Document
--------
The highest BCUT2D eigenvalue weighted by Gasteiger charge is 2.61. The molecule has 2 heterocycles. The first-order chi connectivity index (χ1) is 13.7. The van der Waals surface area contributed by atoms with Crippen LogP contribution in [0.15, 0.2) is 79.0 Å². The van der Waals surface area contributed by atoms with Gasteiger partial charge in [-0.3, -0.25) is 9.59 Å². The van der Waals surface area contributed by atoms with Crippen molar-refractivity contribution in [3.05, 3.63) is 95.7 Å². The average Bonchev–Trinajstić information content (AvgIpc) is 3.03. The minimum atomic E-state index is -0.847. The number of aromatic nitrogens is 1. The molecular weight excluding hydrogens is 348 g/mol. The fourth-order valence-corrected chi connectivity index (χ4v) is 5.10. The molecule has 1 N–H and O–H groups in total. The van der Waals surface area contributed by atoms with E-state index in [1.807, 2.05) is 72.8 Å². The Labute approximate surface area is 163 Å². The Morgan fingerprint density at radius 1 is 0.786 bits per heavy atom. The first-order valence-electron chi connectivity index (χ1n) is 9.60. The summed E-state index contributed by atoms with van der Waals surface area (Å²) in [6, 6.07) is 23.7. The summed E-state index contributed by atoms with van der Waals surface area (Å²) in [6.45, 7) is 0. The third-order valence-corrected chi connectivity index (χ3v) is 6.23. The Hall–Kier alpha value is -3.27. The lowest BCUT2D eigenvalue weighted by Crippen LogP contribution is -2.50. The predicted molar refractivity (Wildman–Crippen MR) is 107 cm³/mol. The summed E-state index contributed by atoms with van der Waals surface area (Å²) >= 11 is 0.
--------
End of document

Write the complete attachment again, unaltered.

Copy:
The highest BCUT2D eigenvalue weighted by Gasteiger charge is 2.61. The molecule has 2 heterocycles. The first-order chi connectivity index (χ1) is 13.7. The van der Waals surface area contributed by atoms with Crippen LogP contribution in [0.15, 0.2) is 79.0 Å². The van der Waals surface area contributed by atoms with Gasteiger partial charge in [-0.3, -0.25) is 9.59 Å². The van der Waals surface area contributed by atoms with Crippen molar-refractivity contribution in [3.05, 3.63) is 95.7 Å². The average Bonchev–Trinajstić information content (AvgIpc) is 3.03. The minimum atomic E-state index is -0.847. The number of aromatic nitrogens is 1. The molecular weight excluding hydrogens is 348 g/mol. The fourth-order valence-corrected chi connectivity index (χ4v) is 5.10. The molecule has 1 N–H and O–H groups in total. The van der Waals surface area contributed by atoms with E-state index in [1.807, 2.05) is 72.8 Å². The Labute approximate surface area is 163 Å². The Morgan fingerprint density at radius 1 is 0.786 bits per heavy atom. The first-order valence-electron chi connectivity index (χ1n) is 9.60. The summed E-state index contributed by atoms with van der Waals surface area (Å²) in [6, 6.07) is 23.7. The summed E-state index contributed by atoms with van der Waals surface area (Å²) in [6.45, 7) is 0. The third-order valence-corrected chi connectivity index (χ3v) is 6.23. The Hall–Kier alpha value is -3.27. The lowest BCUT2D eigenvalue weighted by Crippen LogP contribution is -2.50. The predicted molar refractivity (Wildman–Crippen MR) is 107 cm³/mol. The summed E-state index contributed by atoms with van der Waals surface area (Å²) >= 11 is 0.